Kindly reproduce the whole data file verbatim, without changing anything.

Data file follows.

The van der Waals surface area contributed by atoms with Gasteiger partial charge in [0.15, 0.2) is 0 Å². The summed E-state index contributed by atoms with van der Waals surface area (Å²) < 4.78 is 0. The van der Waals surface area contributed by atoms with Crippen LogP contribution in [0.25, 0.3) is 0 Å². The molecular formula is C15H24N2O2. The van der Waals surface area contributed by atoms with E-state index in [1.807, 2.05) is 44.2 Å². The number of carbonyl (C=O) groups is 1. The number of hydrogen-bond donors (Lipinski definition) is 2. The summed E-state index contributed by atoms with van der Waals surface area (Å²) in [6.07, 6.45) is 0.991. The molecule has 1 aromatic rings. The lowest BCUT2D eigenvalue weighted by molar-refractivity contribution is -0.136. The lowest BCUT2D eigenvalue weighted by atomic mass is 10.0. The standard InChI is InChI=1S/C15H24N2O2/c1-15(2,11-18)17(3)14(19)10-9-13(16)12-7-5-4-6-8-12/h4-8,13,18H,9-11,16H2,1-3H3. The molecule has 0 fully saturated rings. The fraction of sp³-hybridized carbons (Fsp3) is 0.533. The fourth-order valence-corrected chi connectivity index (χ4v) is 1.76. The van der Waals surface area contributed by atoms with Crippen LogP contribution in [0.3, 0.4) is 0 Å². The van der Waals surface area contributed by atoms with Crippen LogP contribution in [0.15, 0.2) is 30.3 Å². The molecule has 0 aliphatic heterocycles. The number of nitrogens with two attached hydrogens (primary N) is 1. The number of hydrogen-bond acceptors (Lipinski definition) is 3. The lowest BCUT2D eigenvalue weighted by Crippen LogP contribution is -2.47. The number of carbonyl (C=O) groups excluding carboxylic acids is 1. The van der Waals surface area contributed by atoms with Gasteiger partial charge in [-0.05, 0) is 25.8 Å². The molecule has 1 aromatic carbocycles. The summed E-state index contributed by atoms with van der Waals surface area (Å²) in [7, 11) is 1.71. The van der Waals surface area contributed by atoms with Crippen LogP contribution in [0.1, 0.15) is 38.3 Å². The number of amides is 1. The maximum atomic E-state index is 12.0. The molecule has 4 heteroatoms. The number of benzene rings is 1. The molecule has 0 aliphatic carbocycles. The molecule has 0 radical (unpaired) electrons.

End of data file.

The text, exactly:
The van der Waals surface area contributed by atoms with Gasteiger partial charge in [0.15, 0.2) is 0 Å². The summed E-state index contributed by atoms with van der Waals surface area (Å²) < 4.78 is 0. The van der Waals surface area contributed by atoms with Crippen LogP contribution in [0.25, 0.3) is 0 Å². The molecular formula is C15H24N2O2. The van der Waals surface area contributed by atoms with E-state index in [1.807, 2.05) is 44.2 Å². The number of carbonyl (C=O) groups is 1. The number of hydrogen-bond donors (Lipinski definition) is 2. The summed E-state index contributed by atoms with van der Waals surface area (Å²) in [6.07, 6.45) is 0.991. The molecule has 1 aromatic rings. The lowest BCUT2D eigenvalue weighted by molar-refractivity contribution is -0.136. The lowest BCUT2D eigenvalue weighted by atomic mass is 10.0. The standard InChI is InChI=1S/C15H24N2O2/c1-15(2,11-18)17(3)14(19)10-9-13(16)12-7-5-4-6-8-12/h4-8,13,18H,9-11,16H2,1-3H3. The molecule has 0 fully saturated rings. The fraction of sp³-hybridized carbons (Fsp3) is 0.533. The fourth-order valence-corrected chi connectivity index (χ4v) is 1.76. The van der Waals surface area contributed by atoms with Crippen LogP contribution in [0.3, 0.4) is 0 Å². The van der Waals surface area contributed by atoms with Crippen LogP contribution in [0.15, 0.2) is 30.3 Å². The molecule has 0 aliphatic heterocycles. The number of nitrogens with two attached hydrogens (primary N) is 1. The number of hydrogen-bond acceptors (Lipinski definition) is 3. The lowest BCUT2D eigenvalue weighted by Crippen LogP contribution is -2.47. The number of carbonyl (C=O) groups excluding carboxylic acids is 1. The van der Waals surface area contributed by atoms with Gasteiger partial charge in [-0.05, 0) is 25.8 Å². The molecule has 1 aromatic carbocycles. The summed E-state index contributed by atoms with van der Waals surface area (Å²) in [7, 11) is 1.71. The van der Waals surface area contributed by atoms with Crippen LogP contribution in [0.1, 0.15) is 38.3 Å². The number of amides is 1. The maximum atomic E-state index is 12.0. The molecule has 4 heteroatoms. The number of benzene rings is 1. The molecule has 0 aliphatic carbocycles. The molecule has 0 radical (unpaired) electrons.